Abstract
The YuleSimpson paradox refers to the fact that outcomes of comparisons between groups are reversed when groups are combined. Using Essential Sciences Indicators, a part of InCites (Clarivate), data for countries, it is shown that although the YuleSimpson phenomenon in citation analysis and research evaluation is not common, it isn’t extremely rare either. The YuleSimpson paradox is a phenomenon one should be aware of, otherwise one may encounter unforeseen surprises in scientometric studies.
Introduction: COVID19 victims
This work is meant as an illustration of Simpson’s paradox, also known as the YuleSimpson paradox (Yule 1903; Simpson 1951). We use the COVID19 pandemics as an occasion to show how some basic mathematical observations apply to many aspects of life, in this case victims of the COVID19 pandemics and scientific contributions of countries as measured by citations per publication.
On June 22, 2020, R.R.’s local Flemish newspaper, De Standaard, mentioned that in any age group men have a higher COVID19 infection fatality rate (IFR) than women, but in the total population of Belgium women have a higher IFR, see Table 1, as taken from this newspaper article (De Smet 2020). The IFR is the probability that one dies, given that one is infected.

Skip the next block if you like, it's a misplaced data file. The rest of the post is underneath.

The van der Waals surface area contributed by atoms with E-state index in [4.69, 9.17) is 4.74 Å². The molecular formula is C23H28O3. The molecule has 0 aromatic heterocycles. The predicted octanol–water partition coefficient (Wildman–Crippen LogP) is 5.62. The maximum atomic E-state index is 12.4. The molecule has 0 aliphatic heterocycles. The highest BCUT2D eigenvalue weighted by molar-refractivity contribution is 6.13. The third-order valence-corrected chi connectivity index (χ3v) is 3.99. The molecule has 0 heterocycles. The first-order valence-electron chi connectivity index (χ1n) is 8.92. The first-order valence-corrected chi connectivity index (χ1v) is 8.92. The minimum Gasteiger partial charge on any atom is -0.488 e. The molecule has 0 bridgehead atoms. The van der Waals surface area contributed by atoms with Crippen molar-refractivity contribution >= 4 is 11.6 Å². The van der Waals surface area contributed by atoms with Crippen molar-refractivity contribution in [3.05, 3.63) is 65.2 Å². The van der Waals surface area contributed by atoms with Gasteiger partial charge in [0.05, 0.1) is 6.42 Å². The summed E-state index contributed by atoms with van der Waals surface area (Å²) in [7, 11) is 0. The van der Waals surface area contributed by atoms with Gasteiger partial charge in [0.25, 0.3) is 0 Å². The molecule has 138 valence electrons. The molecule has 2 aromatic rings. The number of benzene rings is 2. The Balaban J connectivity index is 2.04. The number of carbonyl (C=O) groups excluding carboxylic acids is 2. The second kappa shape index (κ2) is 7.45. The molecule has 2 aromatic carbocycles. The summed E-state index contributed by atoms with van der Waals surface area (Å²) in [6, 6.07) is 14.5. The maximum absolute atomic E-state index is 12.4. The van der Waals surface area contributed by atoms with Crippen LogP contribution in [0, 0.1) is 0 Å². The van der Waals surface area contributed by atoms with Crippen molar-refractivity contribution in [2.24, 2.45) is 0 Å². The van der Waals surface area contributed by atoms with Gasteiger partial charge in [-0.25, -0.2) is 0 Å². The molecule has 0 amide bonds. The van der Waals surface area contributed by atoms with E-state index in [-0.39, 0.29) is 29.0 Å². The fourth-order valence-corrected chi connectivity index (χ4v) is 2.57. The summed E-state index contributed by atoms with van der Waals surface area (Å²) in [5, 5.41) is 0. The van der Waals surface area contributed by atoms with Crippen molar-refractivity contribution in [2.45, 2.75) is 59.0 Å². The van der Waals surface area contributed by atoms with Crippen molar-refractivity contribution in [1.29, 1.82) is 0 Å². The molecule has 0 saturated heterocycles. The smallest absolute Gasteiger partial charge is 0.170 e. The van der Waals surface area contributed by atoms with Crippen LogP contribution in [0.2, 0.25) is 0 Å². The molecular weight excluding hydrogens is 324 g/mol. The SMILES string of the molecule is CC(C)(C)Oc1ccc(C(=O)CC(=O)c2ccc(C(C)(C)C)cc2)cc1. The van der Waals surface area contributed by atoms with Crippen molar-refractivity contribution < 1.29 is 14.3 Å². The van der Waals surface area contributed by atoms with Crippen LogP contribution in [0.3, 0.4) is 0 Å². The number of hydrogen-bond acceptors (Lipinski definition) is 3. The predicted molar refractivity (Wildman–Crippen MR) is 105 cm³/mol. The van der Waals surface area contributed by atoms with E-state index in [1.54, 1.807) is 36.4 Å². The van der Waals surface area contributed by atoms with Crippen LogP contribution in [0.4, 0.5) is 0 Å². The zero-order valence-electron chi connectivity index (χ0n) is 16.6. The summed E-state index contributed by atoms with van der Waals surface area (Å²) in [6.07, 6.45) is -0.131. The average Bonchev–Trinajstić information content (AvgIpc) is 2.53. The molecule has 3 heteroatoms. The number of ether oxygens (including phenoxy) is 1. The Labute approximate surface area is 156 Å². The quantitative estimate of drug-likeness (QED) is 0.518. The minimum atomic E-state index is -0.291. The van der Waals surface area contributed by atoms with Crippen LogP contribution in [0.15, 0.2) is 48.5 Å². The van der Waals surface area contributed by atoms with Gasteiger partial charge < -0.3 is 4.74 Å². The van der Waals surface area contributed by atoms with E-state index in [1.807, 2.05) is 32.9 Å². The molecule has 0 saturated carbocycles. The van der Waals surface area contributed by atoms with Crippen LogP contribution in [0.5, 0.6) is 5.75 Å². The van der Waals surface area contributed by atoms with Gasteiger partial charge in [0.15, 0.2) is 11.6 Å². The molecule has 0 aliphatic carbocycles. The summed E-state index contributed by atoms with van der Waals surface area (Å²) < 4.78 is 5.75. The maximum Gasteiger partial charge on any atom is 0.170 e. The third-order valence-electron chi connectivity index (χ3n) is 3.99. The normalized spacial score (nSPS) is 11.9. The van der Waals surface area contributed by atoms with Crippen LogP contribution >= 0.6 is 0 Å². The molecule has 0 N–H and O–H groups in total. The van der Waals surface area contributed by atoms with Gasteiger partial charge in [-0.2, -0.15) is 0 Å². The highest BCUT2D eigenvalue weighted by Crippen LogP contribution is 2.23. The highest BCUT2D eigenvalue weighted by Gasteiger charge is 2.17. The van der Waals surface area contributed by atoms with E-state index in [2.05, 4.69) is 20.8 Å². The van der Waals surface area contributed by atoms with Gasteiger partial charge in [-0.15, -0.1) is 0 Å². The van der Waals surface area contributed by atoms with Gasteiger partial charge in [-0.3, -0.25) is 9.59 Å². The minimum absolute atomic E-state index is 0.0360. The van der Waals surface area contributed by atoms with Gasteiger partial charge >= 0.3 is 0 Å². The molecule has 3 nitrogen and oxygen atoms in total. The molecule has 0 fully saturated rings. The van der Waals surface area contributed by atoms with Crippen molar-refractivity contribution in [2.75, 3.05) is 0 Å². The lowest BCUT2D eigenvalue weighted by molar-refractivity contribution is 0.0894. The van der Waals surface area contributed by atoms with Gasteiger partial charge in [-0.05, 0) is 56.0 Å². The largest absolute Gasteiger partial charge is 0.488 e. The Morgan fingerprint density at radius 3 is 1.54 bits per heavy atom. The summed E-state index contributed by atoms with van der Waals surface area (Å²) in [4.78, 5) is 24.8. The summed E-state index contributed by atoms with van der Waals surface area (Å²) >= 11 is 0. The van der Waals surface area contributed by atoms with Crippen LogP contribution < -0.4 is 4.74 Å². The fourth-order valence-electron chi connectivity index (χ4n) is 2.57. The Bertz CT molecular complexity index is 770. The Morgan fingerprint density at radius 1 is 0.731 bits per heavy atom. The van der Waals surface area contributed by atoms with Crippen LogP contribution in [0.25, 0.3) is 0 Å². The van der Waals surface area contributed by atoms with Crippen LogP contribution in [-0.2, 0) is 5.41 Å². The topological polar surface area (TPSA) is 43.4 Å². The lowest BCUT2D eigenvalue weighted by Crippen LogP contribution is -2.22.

The fact that in any age group men have a higher infection fatality rate (IFR) than women, but when bringing all age groups together the opposite is the case, seems to be contradictory. This phenomenon is wellknown in statistics and is known as Simpson’s paradox. Being a quality newspaper, De Standaard also mentioned that the data of Table 1 reflect Simpson’s paradox (a term not often used in dailies). In this case, the underlying reason is that there are much more older women than men in Belgium. The reporter got his information from an—yet unpublished—article by Flemish colleagues (Molenberghs et al. 2020). Data shown in Table 1 have been updated recently, but do not detract from the fact that in June 2020 the best available data showed the YuleSimpson paradox.
The YuleSimpson paradox
Simpson’s theoretical example
The YuleSimpson paradox (Yule 1903; Simpson 1951; Blyth 1972; Gardner 1976) is an expression of a counterintuitive result that may occur in statistical aggregations. The paradox refers to the fact that outcomes of comparisons between groups are reversed when groups are combined. Realworld examples have been observed in surgery (Charig et al. 1986), clinical trials (Rücker and Schumacher 2008), ecological studies (Allison and Goldberg 2002; Clark et al. 2011) and, citation analysis (RamananaRahary et al. 2009), among others.